Fresh Leaf Forever

Creating Happy Athletes: A Sustainable World of Youth Sports

September 12, 2023 Vai Kumar interviews Kirsten Jones Season 3 Episode 9
Creating Happy Athletes: A Sustainable World of Youth Sports
Fresh Leaf Forever
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Fresh Leaf Forever
Creating Happy Athletes: A Sustainable World of Youth Sports
Sep 12, 2023 Season 3 Episode 9
Vai Kumar interviews Kirsten Jones

Wouldn't it be phenomenal if you could decipher the world of youth sports?
Our distinguished guest, Kirsten Jones, is a hall of fame NCAA D1 volleyball player, amazing book author,  a peak performance coach ,and a motivational speaker.
As parents of collegiate athletes, we address the complex landscape of youth sports, a massive $20 billion industry, & explore the interplay between an athlete's dreams & a parent's aspirations.
Join us as we delve into and passionately co-create an engaging four part discussion on the delicate equilibrium between an athlete's drive and the pressures they face.
We examine :
(1) the role of parents
  -in helping kids' interests align
- exposing kids to multiple sports and why
- preventing burnout and actionable insights
- kindle passion, focus on nutrition and offering support

(2) role of coaches
- transactional vs transformative coaching
- establishing basics, efficacy of rituals
- cultivating an athlete's mindset and steering it thereof
- nurturing talent and facilitating overall player journey

(3) role of athletes
- System overall and overuse
- Affirmations for betterment of outcomes
- Focus on mental health
- Athletes taking a "We" vs "I" approach
- Being a team player and fostering camaraderie
-Handling the recruitment side for college sports, transfers after

(4) Sustainability in athletic journey
-Contributing to team rapport
-Team bonding activities, societal causes
-How better people can make for a better planet

Kirsten lends her perspective on the importance of genuine passion and enjoyment in sports, contrasting it with the destructive effects of forced participation. 
With her wealth of experience, she helps us navigate these subjects brilliantly, offering invaluable insights to parents, athletes, and coaches. Tune in, take advantage of Kirsten's generous offer at the very end of this chat. This episode is not just about sports, but it's about empowering our youth, so let's make it a win-win !!!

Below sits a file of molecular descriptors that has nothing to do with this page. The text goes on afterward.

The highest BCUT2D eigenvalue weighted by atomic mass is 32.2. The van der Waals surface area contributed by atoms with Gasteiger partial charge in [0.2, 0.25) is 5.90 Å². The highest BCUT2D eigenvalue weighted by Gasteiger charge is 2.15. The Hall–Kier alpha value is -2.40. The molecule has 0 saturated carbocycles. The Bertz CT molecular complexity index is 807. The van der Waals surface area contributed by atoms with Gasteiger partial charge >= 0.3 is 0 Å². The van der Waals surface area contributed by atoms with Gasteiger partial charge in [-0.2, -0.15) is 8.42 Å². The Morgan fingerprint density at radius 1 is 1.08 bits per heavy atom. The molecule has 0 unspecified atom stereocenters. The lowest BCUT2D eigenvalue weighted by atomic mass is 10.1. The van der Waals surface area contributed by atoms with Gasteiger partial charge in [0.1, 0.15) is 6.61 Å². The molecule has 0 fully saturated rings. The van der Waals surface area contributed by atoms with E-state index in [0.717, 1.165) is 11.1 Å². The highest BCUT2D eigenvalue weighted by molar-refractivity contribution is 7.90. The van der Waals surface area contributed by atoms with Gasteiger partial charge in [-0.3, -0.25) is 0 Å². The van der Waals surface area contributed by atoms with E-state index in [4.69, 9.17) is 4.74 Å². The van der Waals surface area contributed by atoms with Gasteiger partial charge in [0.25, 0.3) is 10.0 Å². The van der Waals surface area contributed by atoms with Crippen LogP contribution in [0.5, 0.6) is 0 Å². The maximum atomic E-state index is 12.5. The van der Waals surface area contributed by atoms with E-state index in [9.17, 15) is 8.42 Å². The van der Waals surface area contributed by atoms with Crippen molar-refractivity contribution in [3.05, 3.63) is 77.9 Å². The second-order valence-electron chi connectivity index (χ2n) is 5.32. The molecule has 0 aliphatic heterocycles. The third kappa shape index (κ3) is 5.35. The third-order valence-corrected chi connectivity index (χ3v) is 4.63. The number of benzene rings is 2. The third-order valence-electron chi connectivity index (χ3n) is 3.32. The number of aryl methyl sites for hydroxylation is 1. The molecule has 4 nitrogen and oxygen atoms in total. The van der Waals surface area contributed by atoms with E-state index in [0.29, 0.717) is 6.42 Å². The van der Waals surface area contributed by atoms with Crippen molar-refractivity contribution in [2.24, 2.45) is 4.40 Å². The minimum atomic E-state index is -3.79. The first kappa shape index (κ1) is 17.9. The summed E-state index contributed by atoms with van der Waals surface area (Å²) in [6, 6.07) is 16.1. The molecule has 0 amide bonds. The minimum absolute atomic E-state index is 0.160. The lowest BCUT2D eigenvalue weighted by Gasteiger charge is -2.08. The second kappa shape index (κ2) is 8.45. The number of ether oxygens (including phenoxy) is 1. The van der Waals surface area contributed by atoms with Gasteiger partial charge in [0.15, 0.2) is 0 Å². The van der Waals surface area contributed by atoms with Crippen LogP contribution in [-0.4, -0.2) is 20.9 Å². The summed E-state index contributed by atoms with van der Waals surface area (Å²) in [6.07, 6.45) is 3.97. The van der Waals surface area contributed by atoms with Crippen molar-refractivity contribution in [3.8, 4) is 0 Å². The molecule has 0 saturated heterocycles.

Send us a Text Message.

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Disclaimer: This post contains affiliate links. If you make a purchase, I may receive a commission at no extra cost to you.

Support the Show.

Videos available on YouTube channel.
Follow host Vai on socials - Instagram , YouTube, LinkedIn for thought leadership content.
Head to my website for enlightening blogs & service offerings.
This podcast comes to you from Listen Ponder Change LLC, founded by Vai Kumar.
Every support the show contribution is much appreciated !!
Subscribe https://www.buzzsprout.com/1436179/support and help us amplify our voice and reach!

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Show Notes Transcript Chapter Markers

Wouldn't it be phenomenal if you could decipher the world of youth sports?
Our distinguished guest, Kirsten Jones, is a hall of fame NCAA D1 volleyball player, amazing book author,  a peak performance coach ,and a motivational speaker.
As parents of collegiate athletes, we address the complex landscape of youth sports, a massive $20 billion industry, & explore the interplay between an athlete's dreams & a parent's aspirations.
Join us as we delve into and passionately co-create an engaging four part discussion on the delicate equilibrium between an athlete's drive and the pressures they face.
We examine :
(1) the role of parents
  -in helping kids' interests align
- exposing kids to multiple sports and why
- preventing burnout and actionable insights
- kindle passion, focus on nutrition and offering support

(2) role of coaches